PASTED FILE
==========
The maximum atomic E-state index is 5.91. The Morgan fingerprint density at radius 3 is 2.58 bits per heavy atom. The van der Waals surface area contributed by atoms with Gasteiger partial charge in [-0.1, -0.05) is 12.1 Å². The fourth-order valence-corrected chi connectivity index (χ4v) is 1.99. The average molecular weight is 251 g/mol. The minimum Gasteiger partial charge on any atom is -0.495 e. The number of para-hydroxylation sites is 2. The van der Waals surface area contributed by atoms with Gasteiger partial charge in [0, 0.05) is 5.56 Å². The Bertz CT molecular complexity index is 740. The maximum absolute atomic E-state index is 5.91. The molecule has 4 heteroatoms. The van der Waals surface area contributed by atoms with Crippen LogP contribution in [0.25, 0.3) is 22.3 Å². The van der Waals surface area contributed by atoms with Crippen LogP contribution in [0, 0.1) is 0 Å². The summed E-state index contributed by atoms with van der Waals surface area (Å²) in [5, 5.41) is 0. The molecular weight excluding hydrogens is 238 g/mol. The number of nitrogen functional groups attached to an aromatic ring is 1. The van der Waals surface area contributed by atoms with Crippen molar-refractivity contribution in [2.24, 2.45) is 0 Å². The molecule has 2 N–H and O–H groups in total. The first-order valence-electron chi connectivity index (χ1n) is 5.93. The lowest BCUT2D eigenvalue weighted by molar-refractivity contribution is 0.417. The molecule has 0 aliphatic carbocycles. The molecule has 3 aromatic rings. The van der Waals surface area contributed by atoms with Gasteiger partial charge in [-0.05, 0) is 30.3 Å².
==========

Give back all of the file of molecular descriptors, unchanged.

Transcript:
The maximum atomic E-state index is 5.91. The Morgan fingerprint density at radius 3 is 2.58 bits per heavy atom. The van der Waals surface area contributed by atoms with Gasteiger partial charge in [-0.1, -0.05) is 12.1 Å². The fourth-order valence-corrected chi connectivity index (χ4v) is 1.99. The average molecular weight is 251 g/mol. The minimum Gasteiger partial charge on any atom is -0.495 e. The number of para-hydroxylation sites is 2. The van der Waals surface area contributed by atoms with Gasteiger partial charge in [0, 0.05) is 5.56 Å². The Bertz CT molecular complexity index is 740. The maximum absolute atomic E-state index is 5.91. The molecule has 4 heteroatoms. The van der Waals surface area contributed by atoms with Crippen LogP contribution in [0.25, 0.3) is 22.3 Å². The van der Waals surface area contributed by atoms with Crippen LogP contribution in [0, 0.1) is 0 Å². The summed E-state index contributed by atoms with van der Waals surface area (Å²) in [5, 5.41) is 0. The molecular weight excluding hydrogens is 238 g/mol. The number of nitrogen functional groups attached to an aromatic ring is 1. The van der Waals surface area contributed by atoms with Crippen molar-refractivity contribution in [2.24, 2.45) is 0 Å². The molecule has 2 N–H and O–H groups in total. The first-order valence-electron chi connectivity index (χ1n) is 5.93. The lowest BCUT2D eigenvalue weighted by molar-refractivity contribution is 0.417. The molecule has 0 aliphatic carbocycles. The molecule has 3 aromatic rings. The van der Waals surface area contributed by atoms with Gasteiger partial charge in [-0.05, 0) is 30.3 Å².